British Govt considering longer school hours to compensate for lost Covid time

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The British Government is looking into lengthening the school day in its efforts to help students recover from the Covid crisis. Educators across the country had indicated that a significant number of pupils appeared to struggle to catch up with their studies after two scholastic years were largely thrown into confusion with the onset of the pandemic.

It has been suggested an extension to the school day will help children catch-up on lost learning and prosper after the pandemic.

Education secretary Nadhim Zahawi has confirmed that authorities are looking into implementing longer hours in England.

In an address in Parliament during education questions, the newly appointed education secretary highlighted some “excellent examples” of schools which have implemented longer teaching hours and urged all institutions to ensure they are operating for the average school day length of 6.5 hours.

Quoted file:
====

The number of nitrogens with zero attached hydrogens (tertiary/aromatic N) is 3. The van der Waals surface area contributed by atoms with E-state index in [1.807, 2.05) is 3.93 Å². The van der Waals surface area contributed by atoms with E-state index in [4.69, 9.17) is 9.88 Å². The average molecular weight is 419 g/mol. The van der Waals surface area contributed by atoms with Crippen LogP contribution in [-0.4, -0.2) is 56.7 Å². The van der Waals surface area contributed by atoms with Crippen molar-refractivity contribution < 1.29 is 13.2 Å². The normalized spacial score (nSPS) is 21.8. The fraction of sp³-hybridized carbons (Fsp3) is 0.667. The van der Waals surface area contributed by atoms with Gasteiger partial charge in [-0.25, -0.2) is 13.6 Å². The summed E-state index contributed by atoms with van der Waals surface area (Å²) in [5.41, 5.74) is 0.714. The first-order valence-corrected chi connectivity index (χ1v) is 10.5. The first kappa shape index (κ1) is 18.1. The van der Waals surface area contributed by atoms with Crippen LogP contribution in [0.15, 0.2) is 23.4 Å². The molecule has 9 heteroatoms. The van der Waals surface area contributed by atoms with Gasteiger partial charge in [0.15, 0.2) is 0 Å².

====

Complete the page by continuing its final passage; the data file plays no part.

His comments came as Conservative MP and chairman of the Commons Education Select Committee Robert Halfon pressed Zahawi to continue to make the case for lengthening the school day. “We know from the Education Policy Institute that it increases educational attainment from two to three months, especially amongst disadvantaged pupils. We know that a longer school day, according to the department for culture, media, sports, increases numeracy by 29%. So, this increases educational attainment,” Mr Halfon said.

The Education Secretary re-iterated that such a plan was on the cards: “I think the priority has to be for those children and students, who have the least time available to them to recover, which is why the £800 million for the 16 to 19-year-olds additional 40 hours of education is so important. Plus the £1 billion going into secondary and primary, making the total £5 billion of recovery money. “There are some excellent examples… of a longer school day which I’m going to look at. The average school day now is 6.5 hours and I would like to see everybody move towards that average.”

via SKY UK/Independent

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